The foregoing steps, summarized as steps S601-S604 shown in FIG. 6 and described above, constitute the basic steps of the method of the present invention. Thereafter, as shown in FIG. 6, in step S605, further processing of the semiconductor device to complete the fabrication process may be undertaken. The further processing in step S605 may include, for example, filling the openings through which the inert atoms have been passed for implantation into the semiconductor element. In an embodiment in which the openings are contact holes, the contact holes may be filled with an electrical conductor for providing an electrical connection to the semiconductor element, such as the source or drain of a MOSFET. In an embodiment in which the opening is a via formed for the purpose of providing a passageway through which inert atoms may be passed for implantation into selected portions of a semiconductor element, the opening may be filled either with an electrically conducting material, if the semiconductor element in communication with the opening is not an electrically active element of the semiconductor device, or by a non-conductive or dielectric material, when the semiconductor element in communication with the opening is or may be an electrically active element of the semiconductor device. The step S605 may include other process steps, as understood by those of skill in the art. The process steps which may be included in the step S605 are not essential to the present invention.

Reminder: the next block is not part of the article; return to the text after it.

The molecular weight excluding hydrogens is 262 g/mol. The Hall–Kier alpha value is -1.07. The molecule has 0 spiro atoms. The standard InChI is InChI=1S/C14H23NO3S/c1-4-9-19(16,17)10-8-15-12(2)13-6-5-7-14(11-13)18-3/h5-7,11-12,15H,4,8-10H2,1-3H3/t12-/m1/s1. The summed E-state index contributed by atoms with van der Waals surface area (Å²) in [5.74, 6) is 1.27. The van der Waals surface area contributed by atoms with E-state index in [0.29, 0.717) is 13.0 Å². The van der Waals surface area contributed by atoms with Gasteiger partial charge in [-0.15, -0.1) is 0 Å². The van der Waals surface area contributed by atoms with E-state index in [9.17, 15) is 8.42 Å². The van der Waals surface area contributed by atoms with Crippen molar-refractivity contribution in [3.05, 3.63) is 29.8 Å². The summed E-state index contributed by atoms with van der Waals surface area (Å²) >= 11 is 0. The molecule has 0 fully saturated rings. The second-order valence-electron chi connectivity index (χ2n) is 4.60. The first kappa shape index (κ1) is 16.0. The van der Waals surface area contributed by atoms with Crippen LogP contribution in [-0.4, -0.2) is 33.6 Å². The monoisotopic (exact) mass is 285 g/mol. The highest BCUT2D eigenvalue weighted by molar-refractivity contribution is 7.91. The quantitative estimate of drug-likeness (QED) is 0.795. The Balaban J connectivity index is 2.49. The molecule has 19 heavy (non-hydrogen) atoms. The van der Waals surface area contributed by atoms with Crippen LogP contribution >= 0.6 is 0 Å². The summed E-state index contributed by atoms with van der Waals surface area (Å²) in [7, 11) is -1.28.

What has been described above are certain embodiments of the present invention. It is, of course, not possible to describe every conceivable combination of components or methodologies for purposes of describing the present invention, but one of ordinary skill in the art will recognize that many further combinations and permutations of the present invention are possible. Accordingly, the present invention is intended to embrace all such alterations, modifications and variations that fall within the spirit and scope of the appended claims.

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Classifications
U.S. Classification438/311, 257/E29.277, 257/E21.415
International ClassificationH01L21/336, H01L29/786
Cooperative ClassificationH01L29/78618, H01L29/66772
European ClassificationH01L29/66M6T6F15C, H01L29/786B4